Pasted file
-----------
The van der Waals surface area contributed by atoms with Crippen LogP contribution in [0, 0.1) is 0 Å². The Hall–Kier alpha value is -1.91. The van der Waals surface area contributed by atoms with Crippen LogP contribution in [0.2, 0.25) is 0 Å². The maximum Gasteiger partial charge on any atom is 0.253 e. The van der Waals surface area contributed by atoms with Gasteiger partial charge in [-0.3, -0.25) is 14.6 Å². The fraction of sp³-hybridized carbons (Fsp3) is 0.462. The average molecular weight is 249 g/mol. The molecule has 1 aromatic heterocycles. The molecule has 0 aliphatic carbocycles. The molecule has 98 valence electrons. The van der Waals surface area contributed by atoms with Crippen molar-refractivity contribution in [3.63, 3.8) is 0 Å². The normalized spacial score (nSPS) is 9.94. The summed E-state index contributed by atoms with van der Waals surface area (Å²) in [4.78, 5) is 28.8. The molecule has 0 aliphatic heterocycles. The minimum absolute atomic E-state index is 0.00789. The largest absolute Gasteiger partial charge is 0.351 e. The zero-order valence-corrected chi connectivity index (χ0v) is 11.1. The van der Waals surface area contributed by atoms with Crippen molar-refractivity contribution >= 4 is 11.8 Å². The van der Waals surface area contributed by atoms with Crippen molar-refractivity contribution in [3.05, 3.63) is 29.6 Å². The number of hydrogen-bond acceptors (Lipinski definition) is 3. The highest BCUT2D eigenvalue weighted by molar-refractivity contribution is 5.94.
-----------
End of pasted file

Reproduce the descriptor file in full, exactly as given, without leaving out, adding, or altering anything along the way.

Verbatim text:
The van der Waals surface area contributed by atoms with Crippen LogP contribution in [0, 0.1) is 0 Å². The Hall–Kier alpha value is -1.91. The van der Waals surface area contributed by atoms with Crippen LogP contribution in [0.2, 0.25) is 0 Å². The maximum Gasteiger partial charge on any atom is 0.253 e. The van der Waals surface area contributed by atoms with Gasteiger partial charge in [-0.3, -0.25) is 14.6 Å². The fraction of sp³-hybridized carbons (Fsp3) is 0.462. The average molecular weight is 249 g/mol. The molecule has 1 aromatic heterocycles. The molecule has 0 aliphatic carbocycles. The molecule has 98 valence electrons. The van der Waals surface area contributed by atoms with Crippen molar-refractivity contribution in [3.63, 3.8) is 0 Å². The normalized spacial score (nSPS) is 9.94. The summed E-state index contributed by atoms with van der Waals surface area (Å²) in [4.78, 5) is 28.8. The molecule has 0 aliphatic heterocycles. The minimum absolute atomic E-state index is 0.00789. The largest absolute Gasteiger partial charge is 0.351 e. The zero-order valence-corrected chi connectivity index (χ0v) is 11.1. The van der Waals surface area contributed by atoms with Crippen molar-refractivity contribution >= 4 is 11.8 Å². The van der Waals surface area contributed by atoms with Crippen molar-refractivity contribution in [3.05, 3.63) is 29.6 Å². The number of hydrogen-bond acceptors (Lipinski definition) is 3. The highest BCUT2D eigenvalue weighted by molar-refractivity contribution is 5.94.